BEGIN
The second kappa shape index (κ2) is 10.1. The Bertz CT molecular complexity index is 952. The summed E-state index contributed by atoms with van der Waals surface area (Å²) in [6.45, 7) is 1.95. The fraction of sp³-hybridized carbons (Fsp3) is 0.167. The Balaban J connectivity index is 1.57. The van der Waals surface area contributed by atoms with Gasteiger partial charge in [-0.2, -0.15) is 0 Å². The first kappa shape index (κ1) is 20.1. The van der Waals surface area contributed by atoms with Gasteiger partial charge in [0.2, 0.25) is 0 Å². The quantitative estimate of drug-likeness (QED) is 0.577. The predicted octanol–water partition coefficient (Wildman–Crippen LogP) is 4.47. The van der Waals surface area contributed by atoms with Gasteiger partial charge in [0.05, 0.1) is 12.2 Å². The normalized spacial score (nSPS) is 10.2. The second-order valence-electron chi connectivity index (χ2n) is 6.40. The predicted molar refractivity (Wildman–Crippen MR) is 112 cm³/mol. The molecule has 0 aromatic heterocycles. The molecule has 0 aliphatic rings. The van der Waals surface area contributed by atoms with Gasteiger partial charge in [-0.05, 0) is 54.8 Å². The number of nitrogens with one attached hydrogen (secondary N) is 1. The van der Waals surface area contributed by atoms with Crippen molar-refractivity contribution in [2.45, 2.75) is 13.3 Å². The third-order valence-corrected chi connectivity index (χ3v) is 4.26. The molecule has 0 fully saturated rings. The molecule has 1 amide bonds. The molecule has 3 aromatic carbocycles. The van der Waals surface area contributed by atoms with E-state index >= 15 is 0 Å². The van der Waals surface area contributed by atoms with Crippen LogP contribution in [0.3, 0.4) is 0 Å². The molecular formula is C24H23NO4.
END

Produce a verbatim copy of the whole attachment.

The second kappa shape index (κ2) is 10.1. The Bertz CT molecular complexity index is 952. The summed E-state index contributed by atoms with van der Waals surface area (Å²) in [6.45, 7) is 1.95. The fraction of sp³-hybridized carbons (Fsp3) is 0.167. The Balaban J connectivity index is 1.57. The van der Waals surface area contributed by atoms with Gasteiger partial charge in [-0.2, -0.15) is 0 Å². The first kappa shape index (κ1) is 20.1. The van der Waals surface area contributed by atoms with Gasteiger partial charge in [0.2, 0.25) is 0 Å². The quantitative estimate of drug-likeness (QED) is 0.577. The predicted octanol–water partition coefficient (Wildman–Crippen LogP) is 4.47. The van der Waals surface area contributed by atoms with Gasteiger partial charge in [0.05, 0.1) is 12.2 Å². The normalized spacial score (nSPS) is 10.2. The second-order valence-electron chi connectivity index (χ2n) is 6.40. The predicted molar refractivity (Wildman–Crippen MR) is 112 cm³/mol. The molecule has 0 aromatic heterocycles. The molecule has 0 aliphatic rings. The van der Waals surface area contributed by atoms with Gasteiger partial charge in [-0.05, 0) is 54.8 Å². The number of nitrogens with one attached hydrogen (secondary N) is 1. The van der Waals surface area contributed by atoms with Crippen molar-refractivity contribution in [2.45, 2.75) is 13.3 Å². The third-order valence-corrected chi connectivity index (χ3v) is 4.26. The molecule has 0 fully saturated rings. The molecule has 1 amide bonds. The molecule has 3 aromatic carbocycles. The van der Waals surface area contributed by atoms with E-state index >= 15 is 0 Å². The van der Waals surface area contributed by atoms with Crippen LogP contribution in [0.3, 0.4) is 0 Å². The molecular formula is C24H23NO4.